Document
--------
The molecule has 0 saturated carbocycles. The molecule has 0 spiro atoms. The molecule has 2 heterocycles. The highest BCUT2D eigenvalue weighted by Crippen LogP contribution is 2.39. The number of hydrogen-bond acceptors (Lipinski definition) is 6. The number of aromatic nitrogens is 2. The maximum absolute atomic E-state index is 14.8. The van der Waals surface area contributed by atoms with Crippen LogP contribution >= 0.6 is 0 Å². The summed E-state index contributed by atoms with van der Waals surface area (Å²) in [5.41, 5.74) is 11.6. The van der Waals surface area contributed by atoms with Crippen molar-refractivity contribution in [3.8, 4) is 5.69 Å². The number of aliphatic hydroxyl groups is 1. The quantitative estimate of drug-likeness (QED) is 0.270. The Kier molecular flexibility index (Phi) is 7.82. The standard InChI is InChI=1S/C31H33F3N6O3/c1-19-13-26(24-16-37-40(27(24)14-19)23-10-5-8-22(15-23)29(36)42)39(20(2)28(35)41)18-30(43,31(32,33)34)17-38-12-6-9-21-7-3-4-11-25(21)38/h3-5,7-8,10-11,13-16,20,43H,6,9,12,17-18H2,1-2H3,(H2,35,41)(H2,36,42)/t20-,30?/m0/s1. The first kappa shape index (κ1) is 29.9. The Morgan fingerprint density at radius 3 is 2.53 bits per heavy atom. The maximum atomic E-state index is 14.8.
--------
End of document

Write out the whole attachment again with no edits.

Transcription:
The molecule has 0 saturated carbocycles. The molecule has 0 spiro atoms. The molecule has 2 heterocycles. The highest BCUT2D eigenvalue weighted by Crippen LogP contribution is 2.39. The number of hydrogen-bond acceptors (Lipinski definition) is 6. The number of aromatic nitrogens is 2. The maximum absolute atomic E-state index is 14.8. The van der Waals surface area contributed by atoms with Crippen LogP contribution >= 0.6 is 0 Å². The summed E-state index contributed by atoms with van der Waals surface area (Å²) in [5.41, 5.74) is 11.6. The van der Waals surface area contributed by atoms with Crippen molar-refractivity contribution in [3.8, 4) is 5.69 Å². The number of aliphatic hydroxyl groups is 1. The quantitative estimate of drug-likeness (QED) is 0.270. The Kier molecular flexibility index (Phi) is 7.82. The standard InChI is InChI=1S/C31H33F3N6O3/c1-19-13-26(24-16-37-40(27(24)14-19)23-10-5-8-22(15-23)29(36)42)39(20(2)28(35)41)18-30(43,31(32,33)34)17-38-12-6-9-21-7-3-4-11-25(21)38/h3-5,7-8,10-11,13-16,20,43H,6,9,12,17-18H2,1-2H3,(H2,35,41)(H2,36,42)/t20-,30?/m0/s1. The first kappa shape index (κ1) is 29.9. The Morgan fingerprint density at radius 3 is 2.53 bits per heavy atom. The maximum atomic E-state index is 14.8.